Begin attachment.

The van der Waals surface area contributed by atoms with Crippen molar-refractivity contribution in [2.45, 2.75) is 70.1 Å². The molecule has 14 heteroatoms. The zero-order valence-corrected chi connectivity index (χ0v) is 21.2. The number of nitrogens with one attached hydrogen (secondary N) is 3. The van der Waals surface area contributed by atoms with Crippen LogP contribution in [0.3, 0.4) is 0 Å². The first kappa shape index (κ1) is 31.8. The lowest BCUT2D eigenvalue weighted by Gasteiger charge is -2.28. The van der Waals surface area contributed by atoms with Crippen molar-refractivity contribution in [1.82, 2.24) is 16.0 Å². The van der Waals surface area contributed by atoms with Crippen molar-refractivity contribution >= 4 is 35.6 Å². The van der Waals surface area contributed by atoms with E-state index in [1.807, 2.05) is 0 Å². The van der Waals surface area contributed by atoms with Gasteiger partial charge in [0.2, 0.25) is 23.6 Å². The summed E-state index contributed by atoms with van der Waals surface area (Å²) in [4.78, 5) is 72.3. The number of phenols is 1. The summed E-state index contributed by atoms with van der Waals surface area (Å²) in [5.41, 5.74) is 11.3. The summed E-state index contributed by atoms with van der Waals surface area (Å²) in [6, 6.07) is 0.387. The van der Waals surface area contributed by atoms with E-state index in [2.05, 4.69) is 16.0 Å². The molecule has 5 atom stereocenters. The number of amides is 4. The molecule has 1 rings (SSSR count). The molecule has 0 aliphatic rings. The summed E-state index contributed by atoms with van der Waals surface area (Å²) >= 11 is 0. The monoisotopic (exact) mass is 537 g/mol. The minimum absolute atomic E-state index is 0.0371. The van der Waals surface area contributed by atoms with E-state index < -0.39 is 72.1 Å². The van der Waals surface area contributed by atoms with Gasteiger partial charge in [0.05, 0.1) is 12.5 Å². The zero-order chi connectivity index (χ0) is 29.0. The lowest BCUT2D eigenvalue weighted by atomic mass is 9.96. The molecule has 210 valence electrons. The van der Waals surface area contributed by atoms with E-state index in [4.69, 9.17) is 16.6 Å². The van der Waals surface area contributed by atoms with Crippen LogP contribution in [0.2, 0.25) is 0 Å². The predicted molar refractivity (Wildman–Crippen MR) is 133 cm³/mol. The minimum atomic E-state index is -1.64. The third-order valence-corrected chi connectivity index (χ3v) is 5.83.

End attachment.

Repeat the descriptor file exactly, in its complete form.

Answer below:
The van der Waals surface area contributed by atoms with Crippen molar-refractivity contribution in [2.45, 2.75) is 70.1 Å². The molecule has 14 heteroatoms. The zero-order valence-corrected chi connectivity index (χ0v) is 21.2. The number of nitrogens with one attached hydrogen (secondary N) is 3. The van der Waals surface area contributed by atoms with Crippen LogP contribution in [0.3, 0.4) is 0 Å². The first kappa shape index (κ1) is 31.8. The lowest BCUT2D eigenvalue weighted by Gasteiger charge is -2.28. The van der Waals surface area contributed by atoms with Crippen molar-refractivity contribution in [1.82, 2.24) is 16.0 Å². The van der Waals surface area contributed by atoms with Crippen molar-refractivity contribution >= 4 is 35.6 Å². The van der Waals surface area contributed by atoms with E-state index in [1.807, 2.05) is 0 Å². The van der Waals surface area contributed by atoms with Gasteiger partial charge in [0.2, 0.25) is 23.6 Å². The summed E-state index contributed by atoms with van der Waals surface area (Å²) in [4.78, 5) is 72.3. The number of phenols is 1. The summed E-state index contributed by atoms with van der Waals surface area (Å²) in [5.41, 5.74) is 11.3. The summed E-state index contributed by atoms with van der Waals surface area (Å²) in [6, 6.07) is 0.387. The van der Waals surface area contributed by atoms with E-state index in [2.05, 4.69) is 16.0 Å². The molecule has 5 atom stereocenters. The number of amides is 4. The molecule has 1 rings (SSSR count). The molecule has 0 aliphatic rings. The summed E-state index contributed by atoms with van der Waals surface area (Å²) >= 11 is 0. The monoisotopic (exact) mass is 537 g/mol. The minimum absolute atomic E-state index is 0.0371. The van der Waals surface area contributed by atoms with E-state index < -0.39 is 72.1 Å². The van der Waals surface area contributed by atoms with Gasteiger partial charge in [0.05, 0.1) is 12.5 Å². The zero-order chi connectivity index (χ0) is 29.0. The lowest BCUT2D eigenvalue weighted by atomic mass is 9.96. The molecule has 210 valence electrons. The van der Waals surface area contributed by atoms with E-state index in [4.69, 9.17) is 16.6 Å². The van der Waals surface area contributed by atoms with Crippen LogP contribution in [0.2, 0.25) is 0 Å². The predicted molar refractivity (Wildman–Crippen MR) is 133 cm³/mol. The minimum atomic E-state index is -1.64. The third-order valence-corrected chi connectivity index (χ3v) is 5.83.